Trump's trade stance is delusional and dangerous

If implemented, proposed tariffs - taxes paid in the end by US consumers - would hurt American firms and households more than the Chinese

FILE PHOTO: U.S. President Donald Trump refers to amounts of temperature change as he announces his decision that the United States will withdraw from the landmark Paris Climate Agreement, at the White House in Washington, U.S., June 1, 2017. REUTERS/Kevin Lamarque/File Photo

US President Donald Trump may sincerely think he’s battling to win Americans a better deal on trade with China.

In fact, he’s making a better deal harder to achieve - and threatening to inflict grave economic damage on the US economy in the process.

In the past few days, Mr Trump has dramatically cut the chances of a negotiated solution to the two countries’ various trade disputes. He announced a first set of tariffs on $50 billion worth of Chinese goods, prompting an entirely predictable Chinese vow to retaliate. Now he’s followed up with a new threat to impose tariffs on an additional $200bn in Chinese imports (and possibly another $200bn after that).

Even as he escalates the fight over tariffs, the president is trying to persuade Congress to go along with his decision to lighten penalties on Chinese telecommunications company ZTE. That decision was questionable in its own right (because it harmed US credibility in sanctions enforcement), but one possible justification is that it might have encouraged China to offer concessions on trade. The tariff fight has most likely cancelled that opportunity, such as it was: no Chinese leader, least of all President Xi Jinping, could be seen to placate Mr Trump under these circumstances.

Meanwhile, the president’s actions are increasingly hazardous to the US economy’s health. If implemented, the tariffs - taxes paid in the end by US consumers - would hurt American firms and households more than they’d hurt the Chinese. The latest ones would be applied in part to finished goods such as electronics and sneakers, directly raising prices for US consumers (even before China’s government chose to retaliate, as it probably would).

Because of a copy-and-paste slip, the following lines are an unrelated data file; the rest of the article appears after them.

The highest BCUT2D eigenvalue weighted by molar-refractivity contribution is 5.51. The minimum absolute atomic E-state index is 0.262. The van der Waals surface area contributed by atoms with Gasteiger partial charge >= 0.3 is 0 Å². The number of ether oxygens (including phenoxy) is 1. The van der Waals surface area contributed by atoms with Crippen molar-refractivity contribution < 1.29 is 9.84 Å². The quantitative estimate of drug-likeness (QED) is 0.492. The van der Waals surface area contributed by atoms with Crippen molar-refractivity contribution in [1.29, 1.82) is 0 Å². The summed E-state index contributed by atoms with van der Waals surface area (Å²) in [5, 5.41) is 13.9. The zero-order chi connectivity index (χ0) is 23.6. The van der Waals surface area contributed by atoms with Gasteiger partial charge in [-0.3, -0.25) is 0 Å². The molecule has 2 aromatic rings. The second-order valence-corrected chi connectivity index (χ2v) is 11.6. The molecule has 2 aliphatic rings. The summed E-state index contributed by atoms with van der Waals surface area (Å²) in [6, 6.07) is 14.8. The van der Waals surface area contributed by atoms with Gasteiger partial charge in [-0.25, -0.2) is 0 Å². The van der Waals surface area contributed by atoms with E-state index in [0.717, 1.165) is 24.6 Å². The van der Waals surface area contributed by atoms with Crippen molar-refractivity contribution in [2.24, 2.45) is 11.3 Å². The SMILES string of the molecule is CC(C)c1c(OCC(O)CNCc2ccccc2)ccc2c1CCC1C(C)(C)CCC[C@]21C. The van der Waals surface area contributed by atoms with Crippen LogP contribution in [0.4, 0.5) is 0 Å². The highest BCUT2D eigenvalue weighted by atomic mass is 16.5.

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Perhaps the administration thinks China’s ability to punch back is limited, since the country doesn’t import enough from the US to penalise an equivalent $200bn in goods. But China can retaliate in other ways - for example by obstructing US companies operating on the mainland, promoting boycotts of US goods, or throttling the flow of students and tourists to the US. And China’s ability to thwart the Trump administration’s geopolitical goals remains as potent as ever - witness North Korean dictator Kim Jong Un’s surprise visit to Beijing last week.

There’s no need for this reckless unilateralism. The Trump administration’s theory of trade is fundamentally wrong. It sees bilateral trade imbalances as evidence of unfair practices. In fact, in a world without tariffs or trade barriers of any kind, an approximately similar pattern of surpluses and deficits would still arise, as a result of macroeconomic imbalances and other factors. There’s no polite way to say this: Mr Trump’s goal of smaller deficits through better deals is simply delusional.

Granted, the US has valid grounds for complaint about specific trade practices. In remedying these through cooperation rather than trade war, it would have many potential allies. Other governments are aware of the difficulties their businesses face in China. There’s a consensus that its government pursues a legitimate aim - to move up the technology ladder - by sometimes improper or illegal means, including commercial espionage, heavy subsidies, and coerced transfer of technology.

It would be in China’s interests to do more than curb such abuses at the margin and make largely symbolic gestures on trade, as it has up to now. Substantive economic reforms - measures to liberalize finance, increase consumption, cut overcapacity, protect intellectual property and streamline state-owned businesses - would support better-balanced growth as well as answering the complaints of trading partners. But that doesn’t change the verdict on Trump. His clumsy machinations, which alienate allies while hardening China’s resistance to reform, do nothing to advance this prospect.

By all means let the US identify specific instances of rule-breaking on trade and investment, and build a global coalition to persuade China to conform. By all means lead an effort, through new trade pacts, to strengthen the rules and the means of enforcing them, where that makes sense. But no good purpose can be served by taxing trade, rejecting cooperation and isolating the US from its friends.

Just how much damage Mr Trump might do is starting to dawn on financial markets. He’d be wise to change course before he’s forced to.